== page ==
The Wesak day celebrations begins much before the dawn when the Malaysian Buddhist devotees gather in Buddhist temples for worship all over Malaysia. The Buddhists will then hoist the Buddhist flag and sing hymns in praise of the holy triple gem namely; The Buddha, The Dharma (his teachings) and The Sangha (his disciples). The celebration is done with prayers, chants, offerings and giving alms. Simple offerings are also brought to the temple such as flowers while prayers using candles and joss-sticks are used.

The Buddhist eat a vegetarian diet prior to the festival in order to cleanse and purify themselves. Animals such as doves and tortoises are released by the Malaysian Buddhist devotees on the Wesak Day as a symbolic gesture of releasing the soul and giving up the past sins. Besides that, this particular act is also seen as a way of giving freedom for those that are held against their will or being tortured. Free meals are also given to the needy on the Wesak Day.

Wesak 2011 in Sri Lanka

In Sri Lanka the Wesak Festival is celebrated as a religious and a cultural festival in Sri Lanka on the full moon of the month of May, for two days. In Sri Lanka, Wesak 2011 will be celebrated from Tuesday, May 17th 2011 to Wednesday, May 18th 2011.

During these two days, the selling of alcohol and flesh is prohibited by government decree. As a symbolic act of liberation, birds, insects and animals are released in huge numbers.

Celebrations include various religious and alms giving activities. Electrically lit pandols called toranas are erected in various locations in Colombo and elsewhere, most sponsored by donors, religious societies and welfare groups. Each pandol illustrates a story from the 550 Jataka Katha or the 550 Past Life Stories of the Buddha.

In addition, colourful lanterns called Vesak koodu are hung along streets and in front of homes. They signify the light of the Buddha, Dharma and the Sangha. Many devout Buddhists wear simple white dresses on Vesak Day and spend the whole day in temples with renewed determination to observe the observance of the Eight Precepts of Buddhism.

Vesak celebration also means making special efforts to bring happiness to the people in more straightened circumstances. Food stalls set up by Buddhist devotees called dansälas provide free food and drinks to passersby. Groups of people from various community organisations, businesses and government departments sing bhakti gee or Buddhist devotional songs. Colombo experiences a massive influx of public from all parts of the country during this week.

2011 Buddha Purnima in India

In India, Vesak Day is known as Buddha Purnima. On this day, Buddhists do not eat meat. This is considered an act of compassion towards animals. People are encouraged to perform other acts of kindness such as sharing food with the poor. Some people even set up road stalls providing free, clean drinking water. Buddha Purnima 2011 will be celebrated on Tuesday, 17 May 2011 in India.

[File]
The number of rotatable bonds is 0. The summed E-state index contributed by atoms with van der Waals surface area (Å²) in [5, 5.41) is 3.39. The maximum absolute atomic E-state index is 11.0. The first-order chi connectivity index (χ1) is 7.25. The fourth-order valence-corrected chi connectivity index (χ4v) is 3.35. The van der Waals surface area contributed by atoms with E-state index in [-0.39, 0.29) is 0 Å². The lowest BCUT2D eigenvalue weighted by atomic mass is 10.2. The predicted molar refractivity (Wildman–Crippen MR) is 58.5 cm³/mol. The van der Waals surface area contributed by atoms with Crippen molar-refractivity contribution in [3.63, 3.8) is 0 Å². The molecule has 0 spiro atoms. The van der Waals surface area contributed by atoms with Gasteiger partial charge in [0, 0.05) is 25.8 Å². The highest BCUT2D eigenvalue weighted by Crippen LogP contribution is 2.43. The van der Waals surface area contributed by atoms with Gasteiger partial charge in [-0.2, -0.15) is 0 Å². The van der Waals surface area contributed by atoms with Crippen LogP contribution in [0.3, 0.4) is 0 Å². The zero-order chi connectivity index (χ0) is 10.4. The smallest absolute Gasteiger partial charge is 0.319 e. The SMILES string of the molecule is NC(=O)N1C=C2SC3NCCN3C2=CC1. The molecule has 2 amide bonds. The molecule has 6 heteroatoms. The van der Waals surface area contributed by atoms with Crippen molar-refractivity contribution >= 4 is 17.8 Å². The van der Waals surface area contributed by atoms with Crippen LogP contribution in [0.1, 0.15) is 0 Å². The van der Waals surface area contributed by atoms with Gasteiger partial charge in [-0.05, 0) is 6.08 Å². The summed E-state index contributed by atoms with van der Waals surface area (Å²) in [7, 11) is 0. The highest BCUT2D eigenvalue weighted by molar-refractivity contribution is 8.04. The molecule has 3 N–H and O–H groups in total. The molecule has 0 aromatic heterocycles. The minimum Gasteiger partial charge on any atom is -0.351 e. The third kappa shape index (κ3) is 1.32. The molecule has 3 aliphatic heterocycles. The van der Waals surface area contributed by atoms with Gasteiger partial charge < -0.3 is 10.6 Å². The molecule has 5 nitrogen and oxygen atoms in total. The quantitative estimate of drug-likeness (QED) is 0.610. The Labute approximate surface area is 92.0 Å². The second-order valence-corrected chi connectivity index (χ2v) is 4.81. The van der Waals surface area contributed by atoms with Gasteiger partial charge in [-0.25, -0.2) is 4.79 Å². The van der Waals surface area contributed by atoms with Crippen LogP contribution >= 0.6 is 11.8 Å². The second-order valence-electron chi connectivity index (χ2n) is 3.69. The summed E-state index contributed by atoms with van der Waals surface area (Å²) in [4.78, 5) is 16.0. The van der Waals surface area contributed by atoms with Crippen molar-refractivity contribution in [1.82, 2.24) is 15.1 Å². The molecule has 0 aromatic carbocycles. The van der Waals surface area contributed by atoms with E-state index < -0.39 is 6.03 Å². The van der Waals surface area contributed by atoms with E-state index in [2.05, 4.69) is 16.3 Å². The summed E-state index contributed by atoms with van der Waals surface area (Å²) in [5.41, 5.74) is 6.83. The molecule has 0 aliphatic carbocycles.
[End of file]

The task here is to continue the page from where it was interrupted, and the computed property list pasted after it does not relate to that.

Birth of Buddha or Tathagata is celebrated in India, especially in Sikkim, Ladakh , Arunachal Pradesh, Bodh Gaya and Maharashtra (where 6% of total population are Buddhists) and other parts of India as per Indian calendar. Buddhist People go to common Viharas to observe a rather longer-than-usual, full-length Buddhist sutra, as something like a service. The usual dress is pure white. Non-vegetarian food is normally avoided. Kheer, a sweet rice porridge is commonly served to recall the story of Sujata, a maiden who, in Gautama Buddha’s life, offered the Buddha a bowl of milk porridge.

The Buddhists bathe and dress only in white clothes. They gather in their viharas (monasteries) before sunrise to worship Buddha, offer alms to the bhikshus (monks), hoist the Buddhist flag, and sing hymns admiring the sacred triple treasure: The Buddha, The Dharma (his teachings), and The Sangha (his disciples).

Many devotees offer flowers, candles, and joss sticks at the feet of the monks. Such a ritual allows a Buddhist to reflect on the truth that just as the magnificent flowers shrink and the candles and joss sticks burn out in short time, our life span is too short and will decay soon.

Several followers listen to the continuous speech on the life and preaching of the Buddha throughout the day or request monks to come to their homes. Buddhist monks recite 2500 years old verses obtained from Buddha and urge people to respect other religions.

2011 Hanamatsuri in Japan
In Japan, Vesākha or hanamatsuri (花祭) is also known as: Kanbutsu-e (灌仏会), Goutan-e (降誕会), Busshou-e (仏生会), Yokubutsu-e (浴仏会), Ryuge-e (龍華会), Hana-eshiki (花会式). It is not a public holiday. It is based on a legend that a dragon appeared in the sky on his birthday and poured soma over him.

It used to be celebrated on the 8th day of the fourth month in the Chinese Lunar Calendar, based on one of the legends that proclaims the day as Buddha’s birthday. At present, the celebration is observed on April 8 of the Solar Calendar since the Meiji government adopted the western solar calendar as the official calendar. Since the 8th day of the fourth month in the lunar calendar commonly falls in May of the current solar calendar, it is now celebrated about a month earlier. Thus in Japan, 2011 Vesak Day will be celebrated on Friday, 8th April 2011.

In Japan, the general populace are not practicing Buddhists (and may be called casual Buddhists), so most Buddhist temples provide a way to allow the general public to celebrate and participate in only the aspect of the day being Buddha’s birthday, providing the statue of baby Buddha and allowing the populace to worship or pay respect by pouring ama cha, a tea made of Hydrangea. In Buddhist temples, monasteries and nunneries, more involved ceremonies are conducted for practicing Buddhists, priests, monks and nuns. Also, there are public festivals made out of the day in some areas.